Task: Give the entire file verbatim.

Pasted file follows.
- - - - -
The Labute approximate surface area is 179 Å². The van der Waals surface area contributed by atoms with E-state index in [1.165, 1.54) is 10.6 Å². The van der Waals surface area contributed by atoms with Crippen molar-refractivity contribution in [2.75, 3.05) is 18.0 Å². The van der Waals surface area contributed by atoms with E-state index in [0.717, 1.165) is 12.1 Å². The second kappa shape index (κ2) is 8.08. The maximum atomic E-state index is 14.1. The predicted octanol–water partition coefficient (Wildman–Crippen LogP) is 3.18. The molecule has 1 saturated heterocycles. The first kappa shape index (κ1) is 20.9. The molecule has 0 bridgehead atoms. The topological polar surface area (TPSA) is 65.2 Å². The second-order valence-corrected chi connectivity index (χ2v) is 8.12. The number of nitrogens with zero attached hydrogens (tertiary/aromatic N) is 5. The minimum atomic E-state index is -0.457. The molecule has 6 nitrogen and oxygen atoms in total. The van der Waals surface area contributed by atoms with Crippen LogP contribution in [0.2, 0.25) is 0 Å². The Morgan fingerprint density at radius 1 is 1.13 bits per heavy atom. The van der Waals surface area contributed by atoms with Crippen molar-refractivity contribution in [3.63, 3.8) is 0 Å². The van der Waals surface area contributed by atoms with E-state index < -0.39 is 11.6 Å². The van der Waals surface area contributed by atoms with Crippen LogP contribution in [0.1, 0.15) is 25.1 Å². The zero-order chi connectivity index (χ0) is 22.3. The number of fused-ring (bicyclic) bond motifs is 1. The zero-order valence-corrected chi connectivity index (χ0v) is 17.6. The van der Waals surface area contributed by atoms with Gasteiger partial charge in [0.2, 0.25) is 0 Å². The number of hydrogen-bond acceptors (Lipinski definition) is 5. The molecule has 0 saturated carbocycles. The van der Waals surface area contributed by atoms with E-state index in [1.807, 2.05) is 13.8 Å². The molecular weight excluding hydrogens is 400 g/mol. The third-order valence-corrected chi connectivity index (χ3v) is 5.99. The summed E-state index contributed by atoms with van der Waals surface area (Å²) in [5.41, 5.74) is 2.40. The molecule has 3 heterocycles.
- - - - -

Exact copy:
The Labute approximate surface area is 179 Å². The van der Waals surface area contributed by atoms with E-state index in [1.165, 1.54) is 10.6 Å². The van der Waals surface area contributed by atoms with Crippen molar-refractivity contribution in [2.75, 3.05) is 18.0 Å². The van der Waals surface area contributed by atoms with E-state index in [0.717, 1.165) is 12.1 Å². The second kappa shape index (κ2) is 8.08. The maximum atomic E-state index is 14.1. The predicted octanol–water partition coefficient (Wildman–Crippen LogP) is 3.18. The molecule has 1 saturated heterocycles. The first kappa shape index (κ1) is 20.9. The molecule has 0 bridgehead atoms. The topological polar surface area (TPSA) is 65.2 Å². The second-order valence-corrected chi connectivity index (χ2v) is 8.12. The number of nitrogens with zero attached hydrogens (tertiary/aromatic N) is 5. The minimum atomic E-state index is -0.457. The molecule has 6 nitrogen and oxygen atoms in total. The van der Waals surface area contributed by atoms with Crippen LogP contribution in [0.2, 0.25) is 0 Å². The Morgan fingerprint density at radius 1 is 1.13 bits per heavy atom. The van der Waals surface area contributed by atoms with Crippen molar-refractivity contribution in [3.63, 3.8) is 0 Å². The van der Waals surface area contributed by atoms with E-state index < -0.39 is 11.6 Å². The van der Waals surface area contributed by atoms with Crippen LogP contribution in [0.1, 0.15) is 25.1 Å². The zero-order chi connectivity index (χ0) is 22.3. The number of fused-ring (bicyclic) bond motifs is 1. The zero-order valence-corrected chi connectivity index (χ0v) is 17.6. The van der Waals surface area contributed by atoms with Gasteiger partial charge in [0.2, 0.25) is 0 Å². The number of hydrogen-bond acceptors (Lipinski definition) is 5. The molecule has 0 saturated carbocycles. The van der Waals surface area contributed by atoms with E-state index in [1.807, 2.05) is 13.8 Å². The molecular weight excluding hydrogens is 400 g/mol. The third-order valence-corrected chi connectivity index (χ3v) is 5.99. The summed E-state index contributed by atoms with van der Waals surface area (Å²) in [5.41, 5.74) is 2.40. The molecule has 3 heterocycles.